In a city where the most famous names are Robin Hood and Brian Clough, it is sometimes hard for others to get a look in. A small city with a wide spread of industries, Nottingham does not lend itself to the city father dominance that exists elsewhere, but one who has made a mark is Sir David White. A product of Nottingham High School and a keen Notts Forest supporter, Sir David White was formerly deputy chairman of National Freight Consortium. Now he is chairman of three significant local bodies: Nottinghamshire Health Authority; Nottingham Development Enterprise, and Nottingham Trent University.



Though not, strictly speaking, a mover and shaker, Chris Haskins matters in Hull because he heads the biggest locally based business: Northern Foods.

Under Mr Haskins's stewardship, the company has grown from a modest family business when he joined in 1962 to a company with sales of pounds l4bn, and a client list that includes Sainsbury and Marks & Spencer. Very much on the left of politics (he must be the only chief executive of a FT-SE company to have marched for CND), he does not sit on any boards of his own, but has become heavily involved in the Transpennine organisation, a group promoting the development of the M62 corridor, and he regularly crops up on television airing his firm views on the flaws of market economics. Would have preferred to have been a journalist or farmer, and he likes nothing better than walking with his dogs on his 700 acres in Yorkshire.



While terrorists wreak their havoc, John McGuckian presses on regardless. He is chairman of Ulster TV; the Industrial Development Board, Northern Ireland's main jobs promotions agency; the International Fund for Ireland, set up to encourage reconciliation between Unionists and Republicans, and is deputy head of the Laganside Corporation, the body responsible for renovating Belfast's river basin.

A property developer and farmer, he now spends much of his time softening Belfast's image overseas, mainly in the US. As well as being the king-pin of the Northern Irish business community, he has built up a formidable array of contacts outside the province.



It is appropriate in this region that power and influence is still associated with one of big pottery companies. Stuart Lyons is chairman of Royal Doulton, Staffordshire TEC and Staffordshire Development Corporation and seems to be involved in everything in Stoke.



It is companies rather than individuals that seem to hold the whip-hand in Coventry. No surprise, then, that two of the city's most influential figures are the managing director of the largest local employer, Peugeot Talbot, and the chief executive of a financial institution that supplies half the local mortgages, Coventry Building Society. Geoffrey Whalen of Peugeot, based in Coventry, is also chairman of the local TEC and a lead spokesman for 'Coventry's Making It', an initiative spearheaded by a local newspaper, the Coventry Evening Telegraph, to promote a more positive image of the city.



A product of the old school (Harrow, Cambridge, Coldstream Guards), Sir Paul Nicholson is a key figure on Wearside. He is chairman and managing director of the Vaux Group, the brewing and hotels group based in Sunderland. He is also chairman of the Tyne and Wear Development Corporation, and a director of Tyne Tees Television, the Northern Development Corporation and Northern Electric. He was knighted in this year's New Year's Honours List 'for services to north-east England'.



Eric Dancer, 52, is a key player in Plymouth. Managing director of Dartington Crystal, he is also chairman of the steering group that is working to create a West Country development corporation to co-ordinate economic development and job creation in the region. Mr Dancer also chairs Devon and Cornwall TEC, the second largest in Britain, which recently picked up a pounds l5m bonus from the Government for hitting training and enterprise development targets.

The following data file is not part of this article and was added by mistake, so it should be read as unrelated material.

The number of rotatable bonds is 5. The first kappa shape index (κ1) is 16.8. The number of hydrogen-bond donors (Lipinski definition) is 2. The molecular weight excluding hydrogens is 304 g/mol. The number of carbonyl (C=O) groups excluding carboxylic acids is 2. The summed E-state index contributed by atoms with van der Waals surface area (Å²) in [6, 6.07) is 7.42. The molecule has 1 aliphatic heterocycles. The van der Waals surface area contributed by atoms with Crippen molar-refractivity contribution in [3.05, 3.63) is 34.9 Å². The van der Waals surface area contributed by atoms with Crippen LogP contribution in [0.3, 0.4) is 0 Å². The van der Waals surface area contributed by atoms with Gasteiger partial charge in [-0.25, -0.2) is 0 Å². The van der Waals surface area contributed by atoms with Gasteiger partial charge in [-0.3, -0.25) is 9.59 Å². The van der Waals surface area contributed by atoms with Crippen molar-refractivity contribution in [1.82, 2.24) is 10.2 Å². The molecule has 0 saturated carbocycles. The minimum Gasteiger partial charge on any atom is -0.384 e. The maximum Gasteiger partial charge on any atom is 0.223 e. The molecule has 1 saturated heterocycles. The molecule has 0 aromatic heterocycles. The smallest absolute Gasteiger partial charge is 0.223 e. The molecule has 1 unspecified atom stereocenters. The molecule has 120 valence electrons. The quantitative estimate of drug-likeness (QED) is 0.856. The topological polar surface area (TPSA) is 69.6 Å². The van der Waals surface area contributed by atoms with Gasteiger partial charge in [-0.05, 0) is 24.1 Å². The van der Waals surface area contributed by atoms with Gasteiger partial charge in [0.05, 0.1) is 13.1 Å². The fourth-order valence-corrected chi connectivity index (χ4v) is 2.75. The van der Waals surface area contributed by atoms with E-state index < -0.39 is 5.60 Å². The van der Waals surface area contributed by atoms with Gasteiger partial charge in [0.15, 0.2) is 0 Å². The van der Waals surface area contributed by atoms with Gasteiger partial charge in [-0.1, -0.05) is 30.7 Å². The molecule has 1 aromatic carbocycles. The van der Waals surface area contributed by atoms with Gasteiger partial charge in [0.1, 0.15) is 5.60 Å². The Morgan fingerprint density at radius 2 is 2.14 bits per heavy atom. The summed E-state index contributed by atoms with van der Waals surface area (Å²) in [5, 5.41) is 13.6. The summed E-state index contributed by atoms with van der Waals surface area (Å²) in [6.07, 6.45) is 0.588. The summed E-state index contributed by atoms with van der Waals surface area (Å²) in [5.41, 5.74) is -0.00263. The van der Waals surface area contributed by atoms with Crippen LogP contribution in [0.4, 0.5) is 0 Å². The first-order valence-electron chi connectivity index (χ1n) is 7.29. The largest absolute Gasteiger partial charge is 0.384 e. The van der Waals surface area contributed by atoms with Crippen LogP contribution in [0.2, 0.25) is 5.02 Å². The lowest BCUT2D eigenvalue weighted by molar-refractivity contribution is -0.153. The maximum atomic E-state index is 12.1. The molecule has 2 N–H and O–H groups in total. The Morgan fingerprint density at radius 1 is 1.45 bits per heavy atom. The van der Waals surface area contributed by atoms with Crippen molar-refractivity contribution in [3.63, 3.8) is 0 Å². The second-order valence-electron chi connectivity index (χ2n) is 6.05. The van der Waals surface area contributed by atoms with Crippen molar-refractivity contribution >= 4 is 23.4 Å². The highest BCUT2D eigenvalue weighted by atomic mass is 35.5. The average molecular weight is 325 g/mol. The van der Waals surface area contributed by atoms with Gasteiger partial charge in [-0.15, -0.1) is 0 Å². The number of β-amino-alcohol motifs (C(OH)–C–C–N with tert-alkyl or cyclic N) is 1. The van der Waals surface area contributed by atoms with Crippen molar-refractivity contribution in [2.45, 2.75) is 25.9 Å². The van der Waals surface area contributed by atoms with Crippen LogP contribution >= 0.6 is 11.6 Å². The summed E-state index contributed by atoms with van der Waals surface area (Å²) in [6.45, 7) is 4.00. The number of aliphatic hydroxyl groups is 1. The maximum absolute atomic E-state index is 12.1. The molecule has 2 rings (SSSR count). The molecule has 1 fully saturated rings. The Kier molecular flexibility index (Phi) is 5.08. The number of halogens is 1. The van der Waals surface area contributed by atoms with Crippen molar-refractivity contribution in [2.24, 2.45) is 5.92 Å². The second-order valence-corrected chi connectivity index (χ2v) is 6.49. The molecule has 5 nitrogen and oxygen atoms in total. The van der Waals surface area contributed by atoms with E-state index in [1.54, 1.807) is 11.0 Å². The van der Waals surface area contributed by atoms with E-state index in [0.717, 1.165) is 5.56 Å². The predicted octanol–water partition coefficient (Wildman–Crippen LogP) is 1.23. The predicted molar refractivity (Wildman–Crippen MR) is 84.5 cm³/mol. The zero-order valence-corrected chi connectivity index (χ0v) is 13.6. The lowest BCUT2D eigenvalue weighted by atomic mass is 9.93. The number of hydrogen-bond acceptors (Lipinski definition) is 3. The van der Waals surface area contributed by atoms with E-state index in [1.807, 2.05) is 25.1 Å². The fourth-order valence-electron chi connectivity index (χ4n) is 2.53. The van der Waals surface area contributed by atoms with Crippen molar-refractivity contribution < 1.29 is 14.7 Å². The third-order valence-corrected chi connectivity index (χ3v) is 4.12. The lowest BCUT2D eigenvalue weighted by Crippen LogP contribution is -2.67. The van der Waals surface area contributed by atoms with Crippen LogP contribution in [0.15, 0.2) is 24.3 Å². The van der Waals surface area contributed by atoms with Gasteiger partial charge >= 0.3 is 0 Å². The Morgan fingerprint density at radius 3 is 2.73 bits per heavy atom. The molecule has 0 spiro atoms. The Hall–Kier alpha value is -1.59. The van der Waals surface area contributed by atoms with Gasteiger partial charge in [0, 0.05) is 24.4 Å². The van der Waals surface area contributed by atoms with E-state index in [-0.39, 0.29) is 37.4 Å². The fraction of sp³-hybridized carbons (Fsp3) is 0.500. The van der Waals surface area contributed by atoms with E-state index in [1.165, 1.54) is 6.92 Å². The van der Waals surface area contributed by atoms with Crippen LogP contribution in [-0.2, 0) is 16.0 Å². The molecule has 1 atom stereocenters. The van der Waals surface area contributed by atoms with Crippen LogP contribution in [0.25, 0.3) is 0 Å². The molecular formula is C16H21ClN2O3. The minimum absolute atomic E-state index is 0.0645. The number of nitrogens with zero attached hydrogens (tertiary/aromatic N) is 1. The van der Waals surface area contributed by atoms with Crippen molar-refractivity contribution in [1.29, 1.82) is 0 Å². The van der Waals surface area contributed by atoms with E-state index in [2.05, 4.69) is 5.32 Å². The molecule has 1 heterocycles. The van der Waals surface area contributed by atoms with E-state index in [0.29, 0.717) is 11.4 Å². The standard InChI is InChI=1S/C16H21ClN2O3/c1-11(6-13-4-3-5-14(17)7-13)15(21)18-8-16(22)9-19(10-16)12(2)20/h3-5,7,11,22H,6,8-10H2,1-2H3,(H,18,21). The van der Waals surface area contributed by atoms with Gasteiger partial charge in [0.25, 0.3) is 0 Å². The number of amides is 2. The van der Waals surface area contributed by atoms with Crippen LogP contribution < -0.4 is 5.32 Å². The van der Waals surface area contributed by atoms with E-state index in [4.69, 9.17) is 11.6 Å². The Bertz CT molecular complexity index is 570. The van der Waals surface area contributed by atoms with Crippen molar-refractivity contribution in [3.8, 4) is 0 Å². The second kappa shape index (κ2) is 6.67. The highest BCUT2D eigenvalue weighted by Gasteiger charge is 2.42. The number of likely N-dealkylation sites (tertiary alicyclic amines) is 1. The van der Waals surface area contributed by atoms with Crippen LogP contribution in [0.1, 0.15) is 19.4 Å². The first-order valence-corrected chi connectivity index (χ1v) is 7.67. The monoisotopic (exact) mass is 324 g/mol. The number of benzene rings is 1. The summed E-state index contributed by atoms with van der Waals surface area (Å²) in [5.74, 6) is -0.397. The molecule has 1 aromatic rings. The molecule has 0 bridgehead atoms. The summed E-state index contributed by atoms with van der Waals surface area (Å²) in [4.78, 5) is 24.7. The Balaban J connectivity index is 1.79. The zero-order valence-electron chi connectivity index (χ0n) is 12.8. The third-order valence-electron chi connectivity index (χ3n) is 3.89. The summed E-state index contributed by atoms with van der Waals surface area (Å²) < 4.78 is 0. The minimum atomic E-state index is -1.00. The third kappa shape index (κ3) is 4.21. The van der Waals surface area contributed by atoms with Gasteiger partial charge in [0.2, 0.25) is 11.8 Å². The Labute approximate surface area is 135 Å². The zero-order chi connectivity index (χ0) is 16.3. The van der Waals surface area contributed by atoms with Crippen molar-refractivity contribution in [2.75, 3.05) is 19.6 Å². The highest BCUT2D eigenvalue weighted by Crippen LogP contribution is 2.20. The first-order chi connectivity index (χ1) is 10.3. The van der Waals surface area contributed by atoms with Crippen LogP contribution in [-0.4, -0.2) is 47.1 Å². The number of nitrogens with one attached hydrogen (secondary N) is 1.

With his rakish long sideburns and crumpled suit, Ian Wood, 50, stands out among the crowd of big company oil men in Aberdeen. But Mr Wood wields more power than all of them. His energy services company, John Wood Group, has sales of pounds 173m and employs more than 2,000 people in Aberdeen and offshore. In addition, he still runs the old family firm, J W Holdings, the largest fishing company in Scotland.

In Aberdeen, where the offshore industry is the domain of large American corporations, Mr Wood is the sole local success story. His interests now range far beyond making money: he was a driving force behind the formation of Aberdeen Beyond 2000, a private sector group which helped develop what Mr Wood describes as 'a blueprint for Aberdeen in the 21st century'; he is also chairman of Grampian Enterprise, the equivalent of a local TEC. His aim is to reduce Aberdeen's reliance on North Sea oil and transform it into an international oil centre.

At the forefront are moves to transform Union Terrace Gardens into a city square, and Mr Wood also wants a theme park tourist attraction for Aberdeen based on oil and the environment. An unassuming teetoller, who travels economy on plane journeys, he is at pains to stress that Aberdeen is about partnerships: 'I'm not a general leading from the front,' he says. 'I'm acting as a catalyst.'



The final commercial centre in our list, Leicester, is a place of many small- and medium-size businesses rather than a few giants. But one man who has interests all over the East Midlands is Jayanti Chandarana. A director of four small textile companies, all based in Leicester, Mr Chandarana, 57, is a key figure in a city with a large Asian population.

A former president of the Leicestershire Asian Business Association, Mr Chandarana is also a council member of the local chamber of commerce, a director of the TEC and a trustee of the Hindu Temple. 'The key issue in Leicester is to create employment,' he says. 'I think we are being successful and our garment district is becoming like a mini-Hong Kong.'


FOLLOWING last week's article on 'The New Barons', Leslie Silver has asked us to clarify that the restoration of Rydings Hall was paid for by Kalon Group, his former company, and not by him personally.

(Photographs omitted)